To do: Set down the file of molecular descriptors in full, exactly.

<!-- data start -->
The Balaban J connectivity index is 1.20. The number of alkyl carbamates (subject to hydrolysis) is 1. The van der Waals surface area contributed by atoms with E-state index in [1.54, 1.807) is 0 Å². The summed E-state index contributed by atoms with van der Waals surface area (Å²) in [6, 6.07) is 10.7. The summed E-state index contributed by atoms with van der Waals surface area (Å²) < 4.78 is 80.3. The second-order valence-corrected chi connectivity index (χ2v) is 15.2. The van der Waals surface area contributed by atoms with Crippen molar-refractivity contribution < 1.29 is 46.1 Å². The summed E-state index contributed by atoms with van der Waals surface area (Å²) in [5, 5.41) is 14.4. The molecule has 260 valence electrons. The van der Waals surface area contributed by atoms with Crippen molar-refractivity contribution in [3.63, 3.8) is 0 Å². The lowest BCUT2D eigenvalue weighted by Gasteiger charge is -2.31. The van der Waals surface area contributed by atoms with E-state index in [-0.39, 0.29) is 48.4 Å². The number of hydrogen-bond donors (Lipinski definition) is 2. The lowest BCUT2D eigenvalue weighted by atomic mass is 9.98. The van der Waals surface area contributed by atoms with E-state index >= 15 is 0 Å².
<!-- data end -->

The Balaban J connectivity index is 1.20. The number of alkyl carbamates (subject to hydrolysis) is 1. The van der Waals surface area contributed by atoms with E-state index in [1.54, 1.807) is 0 Å². The summed E-state index contributed by atoms with van der Waals surface area (Å²) in [6, 6.07) is 10.7. The summed E-state index contributed by atoms with van der Waals surface area (Å²) < 4.78 is 80.3. The second-order valence-corrected chi connectivity index (χ2v) is 15.2. The van der Waals surface area contributed by atoms with Crippen molar-refractivity contribution < 1.29 is 46.1 Å². The summed E-state index contributed by atoms with van der Waals surface area (Å²) in [5, 5.41) is 14.4. The molecule has 260 valence electrons. The van der Waals surface area contributed by atoms with Crippen molar-refractivity contribution in [3.63, 3.8) is 0 Å². The lowest BCUT2D eigenvalue weighted by Gasteiger charge is -2.31. The van der Waals surface area contributed by atoms with E-state index in [-0.39, 0.29) is 48.4 Å². The number of hydrogen-bond donors (Lipinski definition) is 2. The lowest BCUT2D eigenvalue weighted by atomic mass is 9.98. The van der Waals surface area contributed by atoms with E-state index >= 15 is 0 Å².